Yet it’s hard to see how the show might stall on significant changes for Jimmy now—and it’s clear that those changes will have tragic dimensions.
But the show, somewhat bafflingly, hit the “undo” button on that epiphany for Season Two, sending Jimmy back into the often-tedious world of corporate and elder law while developing his relationship with his hardworking girlfriend, Kim, and his snooty brother, Chuck.
We also saw the cartel henchman Nacho try to save his father from being pulled into the employ of his vindictive boss Hector—by riskily switching out Hector’s heart medication and waiting for his health to fail.
Rival kingpin Gus Fring applied CPR and called an ambulance when Nacho’s scheme began to work, and now the possibility looms of bloody reprisal for Nacho’s attempt at heroism.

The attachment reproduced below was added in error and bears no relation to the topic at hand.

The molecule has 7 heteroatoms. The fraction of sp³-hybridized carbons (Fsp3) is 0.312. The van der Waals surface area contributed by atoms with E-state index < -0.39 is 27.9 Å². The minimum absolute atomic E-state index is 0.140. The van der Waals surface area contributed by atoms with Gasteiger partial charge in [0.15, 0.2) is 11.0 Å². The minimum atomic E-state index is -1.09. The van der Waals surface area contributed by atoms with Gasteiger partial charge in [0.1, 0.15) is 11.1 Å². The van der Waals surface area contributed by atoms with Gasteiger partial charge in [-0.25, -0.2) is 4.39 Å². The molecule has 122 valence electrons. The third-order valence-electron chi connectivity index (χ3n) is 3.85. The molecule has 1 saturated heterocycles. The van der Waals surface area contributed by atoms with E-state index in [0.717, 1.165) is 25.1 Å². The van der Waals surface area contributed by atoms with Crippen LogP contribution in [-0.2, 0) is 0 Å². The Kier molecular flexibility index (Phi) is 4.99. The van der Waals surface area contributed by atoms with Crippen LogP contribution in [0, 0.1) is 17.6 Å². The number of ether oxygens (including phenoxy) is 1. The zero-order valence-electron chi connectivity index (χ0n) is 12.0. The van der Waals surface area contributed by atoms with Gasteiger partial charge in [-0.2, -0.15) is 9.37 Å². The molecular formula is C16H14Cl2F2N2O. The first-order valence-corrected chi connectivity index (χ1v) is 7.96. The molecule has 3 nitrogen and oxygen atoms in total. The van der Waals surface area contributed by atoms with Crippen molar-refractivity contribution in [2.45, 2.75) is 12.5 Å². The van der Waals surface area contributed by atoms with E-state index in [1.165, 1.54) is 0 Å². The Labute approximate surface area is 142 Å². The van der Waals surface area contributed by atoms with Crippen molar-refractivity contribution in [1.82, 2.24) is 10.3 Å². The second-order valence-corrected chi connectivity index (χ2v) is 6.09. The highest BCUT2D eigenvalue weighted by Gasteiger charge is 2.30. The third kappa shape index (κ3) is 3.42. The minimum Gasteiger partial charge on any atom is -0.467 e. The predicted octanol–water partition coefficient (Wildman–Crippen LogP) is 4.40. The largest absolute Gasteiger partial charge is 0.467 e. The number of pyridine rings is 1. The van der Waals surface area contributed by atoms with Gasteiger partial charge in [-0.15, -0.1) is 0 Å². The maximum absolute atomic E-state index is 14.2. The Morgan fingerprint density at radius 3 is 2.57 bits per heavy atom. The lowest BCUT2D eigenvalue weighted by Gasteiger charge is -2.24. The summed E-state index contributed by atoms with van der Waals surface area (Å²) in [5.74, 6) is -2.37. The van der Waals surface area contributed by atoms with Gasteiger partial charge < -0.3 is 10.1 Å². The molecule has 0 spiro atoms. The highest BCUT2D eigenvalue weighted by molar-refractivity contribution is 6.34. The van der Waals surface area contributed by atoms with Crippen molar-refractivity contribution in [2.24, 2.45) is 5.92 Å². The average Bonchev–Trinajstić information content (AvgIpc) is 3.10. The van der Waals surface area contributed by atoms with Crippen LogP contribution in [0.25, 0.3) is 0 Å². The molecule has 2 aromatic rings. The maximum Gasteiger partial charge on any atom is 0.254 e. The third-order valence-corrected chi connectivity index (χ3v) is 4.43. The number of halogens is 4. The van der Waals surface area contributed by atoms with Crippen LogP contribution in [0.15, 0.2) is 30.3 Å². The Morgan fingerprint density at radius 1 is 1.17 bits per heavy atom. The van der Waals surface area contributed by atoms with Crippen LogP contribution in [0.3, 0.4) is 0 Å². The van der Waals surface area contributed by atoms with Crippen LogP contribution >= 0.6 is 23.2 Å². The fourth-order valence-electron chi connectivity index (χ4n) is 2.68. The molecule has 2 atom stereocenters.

Indeed, in the final moments of the episode, Chuck sat in a room of torn insulation and paper, kicking his table, inching his gas lantern closer and closer to the edge.
It finally fell; from outside the house, we saw the glow of flames in the window.“The big piece of suspense for me is not necessarily just what happened to Chuck, but what’s going to happen to Jimmy when he finds out what’s happened,” the showrunner Peter Gould told remains a cinematically impressive riff on philosophical questions and everyday dilemmas, but its big flaw has been in continually promising some momentous action, some grand transformation, that always feels relegated to the next episode or season.